Grenada last month served as the host of the Caribbean Tourism Organization's State of the Industry Conference, a selection made well over a year ago when the names of Irma and Maria meant nothing more that just that: women's names.
Those names became the main topic of conversations at panel sessions, lunch tables and evening receptions.
But if anyone at the conference wanted to see how to rebuild and recover after suffering the trauma of a hurricane, Grenada was proof.
Hurricane Ivan, a Category 4 storm with 151 mph winds stalled over Grenada for 15 hours in 2004.
It destroyed the nutmeg crop, the mainstay of the island's economy along with tourism, took out several hotels and many homes and businesses -- familiar tales that we have all heard over the last weeks from the islands in the northeastern Caribbean.
For Grenada, Ivan is history, now. The island is fully recovered, better than ever. As for the tourism sector in Grenada, Patricia Maher, CEO of the Grenada Tourism Authority, was upbeat, reporting a 13% jump in arrivals from January through August.
"We are poised for growth," she said. "We have 1,500 hotel rooms on all three islands of Grenada, Carriacou and Petit Martinique, plus villas and guesthouses and are forecasting a 26% growth in room stock over the next two years."
That includes the new Silversands Grenada, targeted at the luxury market, opening next March, 32 new suites at Sandals La Source, several more rooms at True Blue Resort and Mount Cinnamon and the 2019 scheduled opening of the Kimpton Kawana Bay Resort on Grand Anse Beach.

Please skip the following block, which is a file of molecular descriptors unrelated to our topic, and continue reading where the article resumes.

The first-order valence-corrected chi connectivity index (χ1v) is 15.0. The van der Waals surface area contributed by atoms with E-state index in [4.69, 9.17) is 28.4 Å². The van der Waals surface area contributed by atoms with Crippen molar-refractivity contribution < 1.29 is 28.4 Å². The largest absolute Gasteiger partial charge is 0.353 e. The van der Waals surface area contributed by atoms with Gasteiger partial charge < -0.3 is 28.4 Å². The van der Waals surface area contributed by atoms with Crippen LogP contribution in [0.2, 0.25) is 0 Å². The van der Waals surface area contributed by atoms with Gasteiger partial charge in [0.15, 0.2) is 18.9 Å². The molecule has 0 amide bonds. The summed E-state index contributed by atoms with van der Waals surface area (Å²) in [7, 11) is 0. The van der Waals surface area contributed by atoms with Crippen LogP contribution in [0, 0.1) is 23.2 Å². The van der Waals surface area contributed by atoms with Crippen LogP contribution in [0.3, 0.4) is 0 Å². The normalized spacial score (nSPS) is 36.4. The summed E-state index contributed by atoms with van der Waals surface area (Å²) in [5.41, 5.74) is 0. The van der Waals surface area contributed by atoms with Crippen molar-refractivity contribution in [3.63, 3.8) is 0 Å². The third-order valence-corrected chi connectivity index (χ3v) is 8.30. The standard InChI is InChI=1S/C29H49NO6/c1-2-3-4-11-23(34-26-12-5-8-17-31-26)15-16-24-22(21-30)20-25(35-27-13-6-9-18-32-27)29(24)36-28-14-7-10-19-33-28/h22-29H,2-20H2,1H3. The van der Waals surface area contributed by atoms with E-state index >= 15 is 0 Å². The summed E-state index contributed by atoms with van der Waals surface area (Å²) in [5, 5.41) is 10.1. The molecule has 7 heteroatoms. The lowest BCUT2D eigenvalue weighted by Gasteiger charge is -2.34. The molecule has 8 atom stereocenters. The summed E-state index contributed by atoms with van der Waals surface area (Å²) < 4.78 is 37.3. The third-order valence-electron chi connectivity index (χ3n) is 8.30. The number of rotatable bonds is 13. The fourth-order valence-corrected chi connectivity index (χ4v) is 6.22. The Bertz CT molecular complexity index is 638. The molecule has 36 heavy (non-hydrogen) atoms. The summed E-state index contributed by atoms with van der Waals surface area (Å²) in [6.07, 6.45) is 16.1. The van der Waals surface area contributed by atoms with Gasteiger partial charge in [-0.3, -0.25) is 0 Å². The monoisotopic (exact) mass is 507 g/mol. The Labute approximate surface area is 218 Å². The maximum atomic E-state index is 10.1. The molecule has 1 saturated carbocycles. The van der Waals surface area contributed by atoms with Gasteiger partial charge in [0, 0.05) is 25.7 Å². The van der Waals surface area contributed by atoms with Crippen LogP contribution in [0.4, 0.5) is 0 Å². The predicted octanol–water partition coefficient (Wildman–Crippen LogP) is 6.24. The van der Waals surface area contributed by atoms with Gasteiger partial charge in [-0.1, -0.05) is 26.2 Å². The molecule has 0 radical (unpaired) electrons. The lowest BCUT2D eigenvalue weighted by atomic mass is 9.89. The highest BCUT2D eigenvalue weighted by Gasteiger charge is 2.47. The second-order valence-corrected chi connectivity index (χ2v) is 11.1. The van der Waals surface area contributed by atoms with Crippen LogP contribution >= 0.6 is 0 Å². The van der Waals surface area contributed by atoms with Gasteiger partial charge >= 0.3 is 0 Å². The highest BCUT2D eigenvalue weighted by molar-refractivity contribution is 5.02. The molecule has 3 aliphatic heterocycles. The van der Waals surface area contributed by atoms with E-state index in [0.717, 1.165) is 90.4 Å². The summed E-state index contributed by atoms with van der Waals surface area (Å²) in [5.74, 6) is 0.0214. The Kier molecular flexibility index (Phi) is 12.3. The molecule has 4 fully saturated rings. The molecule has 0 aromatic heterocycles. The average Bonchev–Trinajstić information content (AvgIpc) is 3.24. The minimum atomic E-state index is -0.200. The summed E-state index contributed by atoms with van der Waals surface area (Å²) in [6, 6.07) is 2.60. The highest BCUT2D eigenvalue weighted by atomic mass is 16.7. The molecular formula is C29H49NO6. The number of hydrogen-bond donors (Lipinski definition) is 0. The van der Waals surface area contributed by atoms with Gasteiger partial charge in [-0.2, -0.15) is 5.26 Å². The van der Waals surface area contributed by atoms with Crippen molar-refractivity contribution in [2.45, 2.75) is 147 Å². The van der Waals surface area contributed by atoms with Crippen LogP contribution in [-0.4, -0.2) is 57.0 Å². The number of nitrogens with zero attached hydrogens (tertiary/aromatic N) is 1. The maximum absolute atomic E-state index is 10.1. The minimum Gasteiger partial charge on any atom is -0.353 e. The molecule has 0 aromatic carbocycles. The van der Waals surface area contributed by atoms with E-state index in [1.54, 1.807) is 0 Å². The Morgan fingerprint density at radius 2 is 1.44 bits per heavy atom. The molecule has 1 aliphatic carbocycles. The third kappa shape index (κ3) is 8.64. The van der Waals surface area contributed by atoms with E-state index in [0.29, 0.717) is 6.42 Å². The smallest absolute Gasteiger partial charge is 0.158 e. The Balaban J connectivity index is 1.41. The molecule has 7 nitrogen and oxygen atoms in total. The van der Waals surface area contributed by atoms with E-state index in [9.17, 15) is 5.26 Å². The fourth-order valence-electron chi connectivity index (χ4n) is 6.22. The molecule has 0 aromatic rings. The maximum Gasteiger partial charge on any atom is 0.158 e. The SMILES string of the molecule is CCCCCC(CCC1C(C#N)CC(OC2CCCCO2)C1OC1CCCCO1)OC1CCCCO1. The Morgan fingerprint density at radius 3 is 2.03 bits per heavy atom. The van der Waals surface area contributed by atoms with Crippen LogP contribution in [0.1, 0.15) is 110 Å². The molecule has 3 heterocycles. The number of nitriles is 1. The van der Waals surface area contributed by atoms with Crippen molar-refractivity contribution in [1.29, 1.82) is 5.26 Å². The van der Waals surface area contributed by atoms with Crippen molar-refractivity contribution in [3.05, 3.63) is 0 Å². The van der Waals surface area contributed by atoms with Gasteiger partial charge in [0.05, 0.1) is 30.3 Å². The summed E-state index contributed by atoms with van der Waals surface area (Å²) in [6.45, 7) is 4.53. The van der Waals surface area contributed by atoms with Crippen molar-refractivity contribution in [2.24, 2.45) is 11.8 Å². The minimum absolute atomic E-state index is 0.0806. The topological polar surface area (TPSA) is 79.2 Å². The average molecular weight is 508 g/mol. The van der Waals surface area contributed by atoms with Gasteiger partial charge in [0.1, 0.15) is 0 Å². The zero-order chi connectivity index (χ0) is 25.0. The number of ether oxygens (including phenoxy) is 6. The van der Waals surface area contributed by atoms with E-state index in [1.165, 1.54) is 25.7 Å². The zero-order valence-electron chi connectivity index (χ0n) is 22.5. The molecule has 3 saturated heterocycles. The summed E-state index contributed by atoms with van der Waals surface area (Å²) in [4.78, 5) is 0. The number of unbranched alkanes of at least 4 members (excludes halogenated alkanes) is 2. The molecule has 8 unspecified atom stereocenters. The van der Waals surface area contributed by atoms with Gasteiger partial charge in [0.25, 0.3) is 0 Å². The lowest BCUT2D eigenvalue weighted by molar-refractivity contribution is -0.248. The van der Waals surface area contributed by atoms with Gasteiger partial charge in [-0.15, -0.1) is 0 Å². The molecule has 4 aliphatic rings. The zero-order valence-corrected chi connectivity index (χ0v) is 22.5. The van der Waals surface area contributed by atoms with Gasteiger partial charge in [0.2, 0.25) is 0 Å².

Delegates had some time away from the conference rooms and business sessions and were able to sample a few of Grenada's many attractions, from nutmeg to nature and rum to rhythm, and the island did itself proud.
But as Maher said, "We are counting our blessings. We were lucky this time around concerning Irma and Maria, but many of our neighbors were not, and we have not forgotten them."
Grenada sent a supply ship to Virgin Gorda in the British Virgin Islands after the storms and donated over $600,000 to Barbuda, Cuba and Dominica for hurricane relief.
Maher reminded conference delegates that the best way to help the Caribbean is to visit the Caribbean.
"We must keep visitors in the Caribbean," she said. "We have to consider the Caribbean as a global tourist region with different destinations, not islands competing with one another."